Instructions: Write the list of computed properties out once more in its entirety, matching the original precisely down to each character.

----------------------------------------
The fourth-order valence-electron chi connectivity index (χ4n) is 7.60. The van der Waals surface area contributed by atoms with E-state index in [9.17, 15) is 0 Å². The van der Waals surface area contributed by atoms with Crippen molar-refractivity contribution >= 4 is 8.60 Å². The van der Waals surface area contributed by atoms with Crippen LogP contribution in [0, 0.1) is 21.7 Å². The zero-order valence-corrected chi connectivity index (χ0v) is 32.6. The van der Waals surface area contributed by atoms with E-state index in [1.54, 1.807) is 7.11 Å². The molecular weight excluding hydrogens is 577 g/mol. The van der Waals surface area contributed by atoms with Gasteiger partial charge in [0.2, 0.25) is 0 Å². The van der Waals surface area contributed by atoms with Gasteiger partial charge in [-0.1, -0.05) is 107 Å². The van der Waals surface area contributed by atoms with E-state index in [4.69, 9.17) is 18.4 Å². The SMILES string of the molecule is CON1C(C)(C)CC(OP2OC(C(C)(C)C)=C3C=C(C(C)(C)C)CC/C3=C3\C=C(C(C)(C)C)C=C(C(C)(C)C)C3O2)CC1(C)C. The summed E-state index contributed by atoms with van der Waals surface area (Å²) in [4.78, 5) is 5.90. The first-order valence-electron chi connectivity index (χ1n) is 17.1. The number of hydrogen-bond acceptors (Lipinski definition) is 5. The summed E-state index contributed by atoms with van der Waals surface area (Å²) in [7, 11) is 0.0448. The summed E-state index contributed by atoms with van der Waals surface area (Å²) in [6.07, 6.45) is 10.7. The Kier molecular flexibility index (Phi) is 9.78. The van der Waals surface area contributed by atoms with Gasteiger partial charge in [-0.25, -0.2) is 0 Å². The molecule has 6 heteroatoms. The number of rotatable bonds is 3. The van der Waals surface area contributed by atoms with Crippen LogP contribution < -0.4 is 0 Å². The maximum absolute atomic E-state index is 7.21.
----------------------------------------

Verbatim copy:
The fourth-order valence-electron chi connectivity index (χ4n) is 7.60. The van der Waals surface area contributed by atoms with E-state index in [9.17, 15) is 0 Å². The van der Waals surface area contributed by atoms with Crippen molar-refractivity contribution >= 4 is 8.60 Å². The van der Waals surface area contributed by atoms with Crippen LogP contribution in [0, 0.1) is 21.7 Å². The zero-order valence-corrected chi connectivity index (χ0v) is 32.6. The van der Waals surface area contributed by atoms with E-state index in [1.54, 1.807) is 7.11 Å². The molecular weight excluding hydrogens is 577 g/mol. The van der Waals surface area contributed by atoms with Gasteiger partial charge in [0.2, 0.25) is 0 Å². The van der Waals surface area contributed by atoms with Gasteiger partial charge in [-0.1, -0.05) is 107 Å². The van der Waals surface area contributed by atoms with E-state index in [4.69, 9.17) is 18.4 Å². The SMILES string of the molecule is CON1C(C)(C)CC(OP2OC(C(C)(C)C)=C3C=C(C(C)(C)C)CC/C3=C3\C=C(C(C)(C)C)C=C(C(C)(C)C)C3O2)CC1(C)C. The summed E-state index contributed by atoms with van der Waals surface area (Å²) in [4.78, 5) is 5.90. The first-order valence-electron chi connectivity index (χ1n) is 17.1. The number of hydrogen-bond acceptors (Lipinski definition) is 5. The summed E-state index contributed by atoms with van der Waals surface area (Å²) in [7, 11) is 0.0448. The summed E-state index contributed by atoms with van der Waals surface area (Å²) in [6.07, 6.45) is 10.7. The Kier molecular flexibility index (Phi) is 9.78. The van der Waals surface area contributed by atoms with Gasteiger partial charge in [-0.25, -0.2) is 0 Å². The molecule has 6 heteroatoms. The number of rotatable bonds is 3. The van der Waals surface area contributed by atoms with Crippen LogP contribution < -0.4 is 0 Å². The maximum absolute atomic E-state index is 7.21.